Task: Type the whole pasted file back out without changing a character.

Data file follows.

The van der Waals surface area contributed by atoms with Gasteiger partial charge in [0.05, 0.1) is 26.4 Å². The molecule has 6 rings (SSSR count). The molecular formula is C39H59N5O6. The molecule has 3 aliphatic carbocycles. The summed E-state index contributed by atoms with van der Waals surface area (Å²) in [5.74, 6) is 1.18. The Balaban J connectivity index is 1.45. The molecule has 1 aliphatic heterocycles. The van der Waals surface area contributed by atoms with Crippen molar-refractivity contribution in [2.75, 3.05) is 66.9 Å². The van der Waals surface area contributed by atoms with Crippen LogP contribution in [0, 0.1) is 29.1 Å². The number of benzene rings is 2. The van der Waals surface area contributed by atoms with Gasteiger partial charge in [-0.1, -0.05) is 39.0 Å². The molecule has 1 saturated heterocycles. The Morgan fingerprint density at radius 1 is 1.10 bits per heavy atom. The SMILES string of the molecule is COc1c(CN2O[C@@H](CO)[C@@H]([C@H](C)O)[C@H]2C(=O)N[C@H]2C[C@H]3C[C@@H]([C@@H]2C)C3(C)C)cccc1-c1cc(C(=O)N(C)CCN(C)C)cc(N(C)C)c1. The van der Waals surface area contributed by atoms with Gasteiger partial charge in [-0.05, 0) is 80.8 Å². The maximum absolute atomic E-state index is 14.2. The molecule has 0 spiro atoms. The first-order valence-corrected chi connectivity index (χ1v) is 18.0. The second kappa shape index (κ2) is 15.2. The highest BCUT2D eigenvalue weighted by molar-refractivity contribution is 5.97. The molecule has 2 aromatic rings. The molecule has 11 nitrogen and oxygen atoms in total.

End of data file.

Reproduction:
The van der Waals surface area contributed by atoms with Gasteiger partial charge in [0.05, 0.1) is 26.4 Å². The molecule has 6 rings (SSSR count). The molecular formula is C39H59N5O6. The molecule has 3 aliphatic carbocycles. The summed E-state index contributed by atoms with van der Waals surface area (Å²) in [5.74, 6) is 1.18. The Balaban J connectivity index is 1.45. The molecule has 1 aliphatic heterocycles. The van der Waals surface area contributed by atoms with Crippen molar-refractivity contribution in [2.75, 3.05) is 66.9 Å². The van der Waals surface area contributed by atoms with Crippen LogP contribution in [0, 0.1) is 29.1 Å². The number of benzene rings is 2. The van der Waals surface area contributed by atoms with Gasteiger partial charge in [-0.1, -0.05) is 39.0 Å². The molecule has 1 saturated heterocycles. The Morgan fingerprint density at radius 1 is 1.10 bits per heavy atom. The SMILES string of the molecule is COc1c(CN2O[C@@H](CO)[C@@H]([C@H](C)O)[C@H]2C(=O)N[C@H]2C[C@H]3C[C@@H]([C@@H]2C)C3(C)C)cccc1-c1cc(C(=O)N(C)CCN(C)C)cc(N(C)C)c1. The van der Waals surface area contributed by atoms with Gasteiger partial charge in [-0.05, 0) is 80.8 Å². The maximum absolute atomic E-state index is 14.2. The molecule has 0 spiro atoms. The first-order valence-corrected chi connectivity index (χ1v) is 18.0. The second kappa shape index (κ2) is 15.2. The highest BCUT2D eigenvalue weighted by molar-refractivity contribution is 5.97. The molecule has 2 aromatic rings. The molecule has 11 nitrogen and oxygen atoms in total.